14 Progress: Science (cont.) In review –Hamilton et al. A Global Lake Ecological Observatory Network (GLEON). (in review) EOS –Kamarainen, A.M., et al. Phosphorus sources and demand during summer in a eutrophic lake. (in review) Aquatic Biology –Porter, J. C., E. Nagy, P. C. Hanson, T. K. Kratz, S. Collins and P. Arzberger. (accepted pending revision). New eyes on the world: advanced sensors for ecology. BioScience –Hanson, P. C., S. R. Carpenter, N. Kimura, C. Wu, S. P. Cornelius, and T. K. Kratz. (in review). Evaluation of metabolism models for free-water dissolved oxygen methods in lakes. Limnology and Oceanography Methods. Draft Manuscripts –Staehr et al. Best practices for estimating Lake Metabolism. Draft manuscript –Jennings et al. A review of the occurrence and impacts of in-lake episodic pulse events. Draft manuscript –Hanson et al. The fate of organic carbon pulses from watersheds to lakes in northern Wisconsin. Draft manuscript

15 Progress (cont.) Tools: –Completed draft of Controlled Vocabulary See ( Data: –New installations Finland: Lake Paajarvi New Zealand: Lake Tutira, Lake Rotoiti

16 Progress: People/Networking Joint field work in Argentina (April 2008) –IADO, UCSD, UW, Cornell –8 students involved Student Activities –2 US GLEON undergrads spent July, August in New Zealand (controlled vocabulary, physical limnology tools) –Brazil grad student to Wisconsin (July) –Argentina and US grad student to Climate/Lakes workshop at Lake Tahoe (Sept) –8 GLEON students at this meeting –First meeting of GLEON RCN Student Taskforce (September) –First GLEON Student workshop (yesterday) –First Grad Student exchange to happen this fall (Emily Kara to Sweden) GLEON Video: UCTV – Doug Ramsey, Producer

17 Progress: People/Networking (cont.) US NSF CI Team proposal funded: –Kathie Weathers PI GLEON and citizen science GLEON video –DVDs are available at this meeting –Streaming video on 99 Individual and 17 Site Members New GLEON Post Doc!

18 Chris Solomon – New GLEON Post Doc Started September 1, 2008 Background in Lake Food Web Structure, Stable Isotopes, Benthic Ecology Use GLEON data to answer science questions Funded by grant from Gordon and Betty Moore Foundation

19 Goals for this meeting Science: Working group products/plans Tools: controlled vocabulary, identify additonal needed tools Data: move towards data sharing People: social networking

20 Steering Committee Meeting (Wednesday at lunch) Science: –Working groups Right ones? Process to choose persistent working group leaders? Tools –Controlled vocabulary: Process for adoption/edits/extension Data –Links to Site data on web site People/Networking –Creating an inclusive meeting climate –Future Meeting plans Selected Agenda items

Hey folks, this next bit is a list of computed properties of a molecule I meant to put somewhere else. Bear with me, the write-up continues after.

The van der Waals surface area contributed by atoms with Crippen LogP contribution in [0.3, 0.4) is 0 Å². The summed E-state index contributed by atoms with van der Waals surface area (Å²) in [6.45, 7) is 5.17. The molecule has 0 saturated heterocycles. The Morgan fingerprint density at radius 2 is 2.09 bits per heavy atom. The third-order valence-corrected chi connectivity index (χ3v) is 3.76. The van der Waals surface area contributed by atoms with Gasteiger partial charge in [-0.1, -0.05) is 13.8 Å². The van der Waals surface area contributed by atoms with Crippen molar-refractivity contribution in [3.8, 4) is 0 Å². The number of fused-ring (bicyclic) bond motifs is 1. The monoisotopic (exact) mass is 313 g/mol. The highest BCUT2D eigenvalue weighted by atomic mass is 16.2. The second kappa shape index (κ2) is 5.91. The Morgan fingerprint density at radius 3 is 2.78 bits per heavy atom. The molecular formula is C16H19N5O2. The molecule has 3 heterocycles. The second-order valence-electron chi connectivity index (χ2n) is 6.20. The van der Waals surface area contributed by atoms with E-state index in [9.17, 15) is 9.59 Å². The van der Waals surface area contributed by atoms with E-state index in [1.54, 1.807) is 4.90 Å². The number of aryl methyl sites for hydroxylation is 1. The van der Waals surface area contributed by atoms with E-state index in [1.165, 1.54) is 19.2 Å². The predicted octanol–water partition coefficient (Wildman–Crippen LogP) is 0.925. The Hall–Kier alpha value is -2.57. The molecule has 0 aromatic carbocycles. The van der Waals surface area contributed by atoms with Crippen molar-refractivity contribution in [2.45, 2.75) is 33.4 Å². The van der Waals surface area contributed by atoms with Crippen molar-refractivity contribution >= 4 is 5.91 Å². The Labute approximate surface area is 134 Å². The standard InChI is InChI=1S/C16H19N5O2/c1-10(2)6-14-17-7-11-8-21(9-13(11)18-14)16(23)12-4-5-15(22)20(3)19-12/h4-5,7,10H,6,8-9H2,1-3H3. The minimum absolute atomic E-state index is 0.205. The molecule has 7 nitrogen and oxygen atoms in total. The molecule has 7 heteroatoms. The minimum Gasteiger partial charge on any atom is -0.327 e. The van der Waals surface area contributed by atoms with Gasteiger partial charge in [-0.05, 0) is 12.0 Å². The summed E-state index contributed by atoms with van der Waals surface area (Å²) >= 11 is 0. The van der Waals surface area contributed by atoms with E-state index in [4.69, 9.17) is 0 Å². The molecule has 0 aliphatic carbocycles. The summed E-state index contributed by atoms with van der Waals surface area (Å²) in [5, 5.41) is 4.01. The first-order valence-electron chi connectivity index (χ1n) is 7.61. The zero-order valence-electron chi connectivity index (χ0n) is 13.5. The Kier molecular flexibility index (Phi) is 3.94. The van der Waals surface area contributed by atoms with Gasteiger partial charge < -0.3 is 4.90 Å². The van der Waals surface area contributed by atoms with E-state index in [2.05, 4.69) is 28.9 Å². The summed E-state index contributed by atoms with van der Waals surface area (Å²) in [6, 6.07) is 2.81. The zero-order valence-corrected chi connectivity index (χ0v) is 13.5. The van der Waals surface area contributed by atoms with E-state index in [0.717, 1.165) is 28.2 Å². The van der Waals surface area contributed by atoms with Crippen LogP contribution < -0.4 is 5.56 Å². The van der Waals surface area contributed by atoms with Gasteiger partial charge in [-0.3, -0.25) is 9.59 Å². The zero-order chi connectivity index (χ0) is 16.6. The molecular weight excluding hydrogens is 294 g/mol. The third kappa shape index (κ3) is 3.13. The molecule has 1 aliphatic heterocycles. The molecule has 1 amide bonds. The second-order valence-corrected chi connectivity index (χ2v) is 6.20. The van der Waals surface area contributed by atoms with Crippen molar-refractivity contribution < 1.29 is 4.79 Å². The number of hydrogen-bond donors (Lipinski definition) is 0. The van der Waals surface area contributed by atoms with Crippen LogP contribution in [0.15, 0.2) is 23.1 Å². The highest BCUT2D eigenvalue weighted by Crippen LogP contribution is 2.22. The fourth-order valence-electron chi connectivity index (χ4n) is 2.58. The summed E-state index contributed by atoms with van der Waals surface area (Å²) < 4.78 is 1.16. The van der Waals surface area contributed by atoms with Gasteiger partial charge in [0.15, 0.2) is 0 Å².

21 Agenda for GLEON 7 Tuesday 30 September – 08.00Breakfast – 08.40Welcome and introduction to Campus Roslagen: Kurt Pettersson – 09.00GLEON for beginners and goals for this meeting: Tim Kratz/Peter Arzberger – 09.20A brief history of GLEON and RCN (with focus on graduate student activities): Paul Hanson/Cayelan Carey – 9.50Center for Dynamic Process (CDP) and the Microbial Community Dynamics workshop: Stefan Bertilsson/Trina McMahon – 1030Break – 11.30Introduction of New Members – 12.00Invited Presentation: Trina McMahon, GLEON science products with Taiwan: How GLEON buoys and student exchanges helped play a role.

22 Agenda (Tuesday cont.) – 12.30Reports/plans from working groups (5 min each): Lake Metabolism: Paul Hanson, Kathie Weathers Domains of Control: Eleanor Jennings, Thorsten Blenckner Microbes (x-site experiment): Trina McMahon, Ashley Shade Microbes (function): Stefan Bertilsson, Cayelan Carey Information Technology: Fang-Pang Lin, Hsiu-Mei Chou Climate and Lake Physics: Evelyn Gaiser, David Hamilton – 14.00Lunch at Culinar – 16.00Working group discussions – 1630Report back from the working groups – 17.00Break – 19.00Poster session/social mixer – 20.30Dinner at Culinar – 20.50Invited Presentation: Justin Brookes – 21.10Invited Presentation: David Hamilton

23 Agenda -- Wednesday – 08.30Breakfast – 09.00Wisenet: Wireless sensor networks and Marine Sensor Networks: Dr. Roland Grönroos – 9.20Swedens national lake inventory programme – design, data availability and results: Gesa Weyhenmeyer, Environmental Assessment, Swedish University of Agricultural Sciences 9.20 – 9.40Lakes and impoundments as regulators of carbon cycling and climate: Lars Tranvik, Head of Limnology, Uppsala University 9.40 – 10.15GLEON IT Vision, Plans, and Tools: Paul Hanson – 10.45Coffee break – 12.30Working group discussions

24 Agenda – Wednesday cont – 14.00Lunch at Culinar; Steering Committee meeting – 15.00Working group discussions – 15.30Report back – 16.00Coffee break – 17.00Miscellaneous governance, next meeting, wrap up – 19.00Break – Crayfish Picnic at the shoreline of Lake Erken and crayfishing/sauna